interactive retail table 2.0
While Emmons and his iLab team at Neiman Marcus are thrilled with the progress they’ve made with the Interactive Retail Table, he’s equally excited about the work to be done. “Our initial deployment is limited to the shoe salon, which was a strategic decision because we carry far more shoe styles than any single store can physically have on hand. Now we’re exploring other departmental applications for the tables.”

In the longer term, Neiman Marcus associates will be able to consummate transactions right at the table. Currently, if a customer decides to purchase merchandise selections originating from the interactive table, the transaction has to be completed via POS or e-commerce. “There are no barriers to enabling the table to function as an additional POS, which will further blend the in-store shopping with the online experience,” says Emmons. “We’re likely to test that in version 2.0.”

Emmons also envisions more direct integration with customers’ online favorites and wish lists, most likely via the consumer’s mobile device. The only obstacle to achieving that in the initial rollout, he says, was time. “We consider it critical to create one place to go, as opposed to several different applications, so that integration is coming. I’m a big fan of having in-store technology interact with customers’ smartphones; that creates a lot of magic.”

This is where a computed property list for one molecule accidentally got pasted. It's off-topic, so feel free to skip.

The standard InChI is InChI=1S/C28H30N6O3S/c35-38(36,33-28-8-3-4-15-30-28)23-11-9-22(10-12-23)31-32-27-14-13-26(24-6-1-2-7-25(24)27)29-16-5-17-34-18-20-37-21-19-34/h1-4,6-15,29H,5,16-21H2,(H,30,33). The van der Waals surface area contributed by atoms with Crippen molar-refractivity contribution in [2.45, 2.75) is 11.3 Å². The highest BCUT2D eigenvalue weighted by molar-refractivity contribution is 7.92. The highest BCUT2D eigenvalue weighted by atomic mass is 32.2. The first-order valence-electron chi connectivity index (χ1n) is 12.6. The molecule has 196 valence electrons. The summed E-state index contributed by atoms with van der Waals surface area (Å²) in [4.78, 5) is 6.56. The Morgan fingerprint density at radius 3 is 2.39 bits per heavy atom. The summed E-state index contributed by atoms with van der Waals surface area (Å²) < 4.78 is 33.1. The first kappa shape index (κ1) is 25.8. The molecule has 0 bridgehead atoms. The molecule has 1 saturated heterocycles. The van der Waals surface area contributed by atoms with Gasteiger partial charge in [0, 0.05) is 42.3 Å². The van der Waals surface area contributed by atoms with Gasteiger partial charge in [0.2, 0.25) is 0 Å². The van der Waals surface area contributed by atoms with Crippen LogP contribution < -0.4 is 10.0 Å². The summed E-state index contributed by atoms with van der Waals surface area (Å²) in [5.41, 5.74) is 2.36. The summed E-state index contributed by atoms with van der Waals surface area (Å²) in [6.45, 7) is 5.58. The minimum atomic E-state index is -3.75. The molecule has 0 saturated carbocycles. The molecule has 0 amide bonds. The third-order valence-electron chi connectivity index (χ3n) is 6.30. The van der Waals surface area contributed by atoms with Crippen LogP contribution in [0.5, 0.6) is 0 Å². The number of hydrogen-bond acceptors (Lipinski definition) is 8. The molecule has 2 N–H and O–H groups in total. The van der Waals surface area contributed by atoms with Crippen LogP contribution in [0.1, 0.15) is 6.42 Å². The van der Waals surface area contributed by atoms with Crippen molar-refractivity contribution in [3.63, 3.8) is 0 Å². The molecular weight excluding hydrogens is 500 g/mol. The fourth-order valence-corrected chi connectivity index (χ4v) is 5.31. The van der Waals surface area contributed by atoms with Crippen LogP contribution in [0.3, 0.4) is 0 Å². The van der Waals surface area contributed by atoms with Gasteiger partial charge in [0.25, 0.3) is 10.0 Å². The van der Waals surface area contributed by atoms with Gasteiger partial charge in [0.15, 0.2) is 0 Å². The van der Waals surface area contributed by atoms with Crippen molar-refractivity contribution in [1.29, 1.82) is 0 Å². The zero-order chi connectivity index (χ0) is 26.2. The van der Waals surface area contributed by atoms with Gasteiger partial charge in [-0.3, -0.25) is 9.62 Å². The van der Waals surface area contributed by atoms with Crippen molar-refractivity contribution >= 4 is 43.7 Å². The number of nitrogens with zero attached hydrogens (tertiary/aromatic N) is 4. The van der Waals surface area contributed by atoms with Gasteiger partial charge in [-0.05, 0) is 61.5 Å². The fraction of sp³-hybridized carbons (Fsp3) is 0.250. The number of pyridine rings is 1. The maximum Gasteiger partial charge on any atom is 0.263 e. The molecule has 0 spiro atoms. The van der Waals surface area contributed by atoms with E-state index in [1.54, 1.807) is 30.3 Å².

Meanwhile, Neiman Marcus is early in the process of measuring the magic the solution is creating as it exists today. “The interactive table experience is very similar to a Web-browsing experience. That includes back office analytics,” says Emmons. “We can collect all the same data we do on a browser to measure length of interaction, click-throughs, and our customers’ engagement level with specific merchandise. When we enable transactions at the table, we’ll be able to gather conversion and sales metrics as well. That’s important to us — we have a team of scientists here that enables us to do amazing things with data — so the evolution of our analytics package is a top priority.”

As Neiman Marcus’ interactive table initiative progresses, there’s a good chance we won’t be privy to the hard ROI numbers it achieves as a result of increased customer engagement. Retailers tend to hold that stuff tight to the vest. But Emmons’ deep business intelligence background suggests the return will be measured, and that it will be significant. After all, that’s why he’s head of the Neiman Marcus iLab.